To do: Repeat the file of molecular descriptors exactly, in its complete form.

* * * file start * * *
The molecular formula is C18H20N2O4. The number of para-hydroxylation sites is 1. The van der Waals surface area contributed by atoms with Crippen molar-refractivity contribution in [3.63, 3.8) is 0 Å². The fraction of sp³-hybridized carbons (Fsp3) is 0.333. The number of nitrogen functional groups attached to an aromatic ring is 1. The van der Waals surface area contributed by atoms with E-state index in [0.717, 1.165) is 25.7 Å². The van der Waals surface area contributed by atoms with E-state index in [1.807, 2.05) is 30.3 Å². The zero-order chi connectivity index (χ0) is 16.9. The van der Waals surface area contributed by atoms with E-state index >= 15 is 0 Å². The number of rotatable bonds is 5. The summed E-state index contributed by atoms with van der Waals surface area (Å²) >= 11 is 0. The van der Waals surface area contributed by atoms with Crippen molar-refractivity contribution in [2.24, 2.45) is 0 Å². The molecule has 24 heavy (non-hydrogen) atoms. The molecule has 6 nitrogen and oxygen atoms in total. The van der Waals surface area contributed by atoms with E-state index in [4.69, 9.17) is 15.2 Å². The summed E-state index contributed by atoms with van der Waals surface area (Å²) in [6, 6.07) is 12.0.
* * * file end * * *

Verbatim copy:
The molecular formula is C18H20N2O4. The number of para-hydroxylation sites is 1. The van der Waals surface area contributed by atoms with Crippen molar-refractivity contribution in [3.63, 3.8) is 0 Å². The fraction of sp³-hybridized carbons (Fsp3) is 0.333. The number of nitrogen functional groups attached to an aromatic ring is 1. The van der Waals surface area contributed by atoms with E-state index in [0.717, 1.165) is 25.7 Å². The van der Waals surface area contributed by atoms with E-state index in [1.807, 2.05) is 30.3 Å². The zero-order chi connectivity index (χ0) is 16.9. The van der Waals surface area contributed by atoms with E-state index >= 15 is 0 Å². The number of rotatable bonds is 5. The summed E-state index contributed by atoms with van der Waals surface area (Å²) >= 11 is 0. The van der Waals surface area contributed by atoms with Crippen molar-refractivity contribution in [2.24, 2.45) is 0 Å². The molecule has 24 heavy (non-hydrogen) atoms. The molecule has 6 nitrogen and oxygen atoms in total. The van der Waals surface area contributed by atoms with E-state index in [4.69, 9.17) is 15.2 Å². The summed E-state index contributed by atoms with van der Waals surface area (Å²) in [6, 6.07) is 12.0.